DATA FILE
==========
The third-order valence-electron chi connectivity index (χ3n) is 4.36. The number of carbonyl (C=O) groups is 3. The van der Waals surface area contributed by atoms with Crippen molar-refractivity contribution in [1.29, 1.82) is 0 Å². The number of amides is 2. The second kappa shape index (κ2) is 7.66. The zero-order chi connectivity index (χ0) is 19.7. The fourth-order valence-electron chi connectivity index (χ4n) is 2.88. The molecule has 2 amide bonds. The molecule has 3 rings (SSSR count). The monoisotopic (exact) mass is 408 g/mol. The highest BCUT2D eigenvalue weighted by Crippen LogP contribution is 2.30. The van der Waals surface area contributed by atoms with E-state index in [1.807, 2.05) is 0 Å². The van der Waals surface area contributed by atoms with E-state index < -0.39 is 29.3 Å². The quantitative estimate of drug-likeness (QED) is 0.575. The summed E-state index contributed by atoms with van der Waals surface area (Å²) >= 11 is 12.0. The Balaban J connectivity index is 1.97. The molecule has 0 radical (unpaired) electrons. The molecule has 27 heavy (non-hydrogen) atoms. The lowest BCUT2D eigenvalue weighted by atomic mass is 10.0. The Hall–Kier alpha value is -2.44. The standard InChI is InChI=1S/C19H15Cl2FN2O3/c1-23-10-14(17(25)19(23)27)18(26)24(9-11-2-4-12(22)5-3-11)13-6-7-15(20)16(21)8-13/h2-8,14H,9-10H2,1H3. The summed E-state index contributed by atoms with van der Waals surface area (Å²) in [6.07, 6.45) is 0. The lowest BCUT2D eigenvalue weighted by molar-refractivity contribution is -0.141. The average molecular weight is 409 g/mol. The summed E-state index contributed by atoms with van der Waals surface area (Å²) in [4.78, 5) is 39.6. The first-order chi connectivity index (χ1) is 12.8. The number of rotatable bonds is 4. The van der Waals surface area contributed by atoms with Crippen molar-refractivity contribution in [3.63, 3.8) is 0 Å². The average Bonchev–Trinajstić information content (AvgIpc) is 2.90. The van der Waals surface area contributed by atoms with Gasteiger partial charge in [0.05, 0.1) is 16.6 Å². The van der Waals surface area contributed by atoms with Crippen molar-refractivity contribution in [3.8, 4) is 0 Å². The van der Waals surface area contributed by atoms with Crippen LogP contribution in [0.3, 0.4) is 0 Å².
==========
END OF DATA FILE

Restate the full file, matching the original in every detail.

The third-order valence-electron chi connectivity index (χ3n) is 4.36. The number of carbonyl (C=O) groups is 3. The van der Waals surface area contributed by atoms with Crippen molar-refractivity contribution in [1.29, 1.82) is 0 Å². The number of amides is 2. The second kappa shape index (κ2) is 7.66. The zero-order chi connectivity index (χ0) is 19.7. The fourth-order valence-electron chi connectivity index (χ4n) is 2.88. The molecule has 2 amide bonds. The molecule has 3 rings (SSSR count). The monoisotopic (exact) mass is 408 g/mol. The highest BCUT2D eigenvalue weighted by Crippen LogP contribution is 2.30. The van der Waals surface area contributed by atoms with E-state index in [1.807, 2.05) is 0 Å². The van der Waals surface area contributed by atoms with E-state index < -0.39 is 29.3 Å². The quantitative estimate of drug-likeness (QED) is 0.575. The summed E-state index contributed by atoms with van der Waals surface area (Å²) >= 11 is 12.0. The Balaban J connectivity index is 1.97. The molecule has 0 radical (unpaired) electrons. The molecule has 27 heavy (non-hydrogen) atoms. The lowest BCUT2D eigenvalue weighted by atomic mass is 10.0. The Hall–Kier alpha value is -2.44. The standard InChI is InChI=1S/C19H15Cl2FN2O3/c1-23-10-14(17(25)19(23)27)18(26)24(9-11-2-4-12(22)5-3-11)13-6-7-15(20)16(21)8-13/h2-8,14H,9-10H2,1H3. The summed E-state index contributed by atoms with van der Waals surface area (Å²) in [6.07, 6.45) is 0. The lowest BCUT2D eigenvalue weighted by molar-refractivity contribution is -0.141. The average molecular weight is 409 g/mol. The summed E-state index contributed by atoms with van der Waals surface area (Å²) in [4.78, 5) is 39.6. The first-order chi connectivity index (χ1) is 12.8. The number of rotatable bonds is 4. The van der Waals surface area contributed by atoms with Crippen molar-refractivity contribution in [3.63, 3.8) is 0 Å². The average Bonchev–Trinajstić information content (AvgIpc) is 2.90. The van der Waals surface area contributed by atoms with Gasteiger partial charge in [0.05, 0.1) is 16.6 Å². The van der Waals surface area contributed by atoms with Crippen molar-refractivity contribution in [3.8, 4) is 0 Å². The van der Waals surface area contributed by atoms with Crippen LogP contribution in [0.3, 0.4) is 0 Å².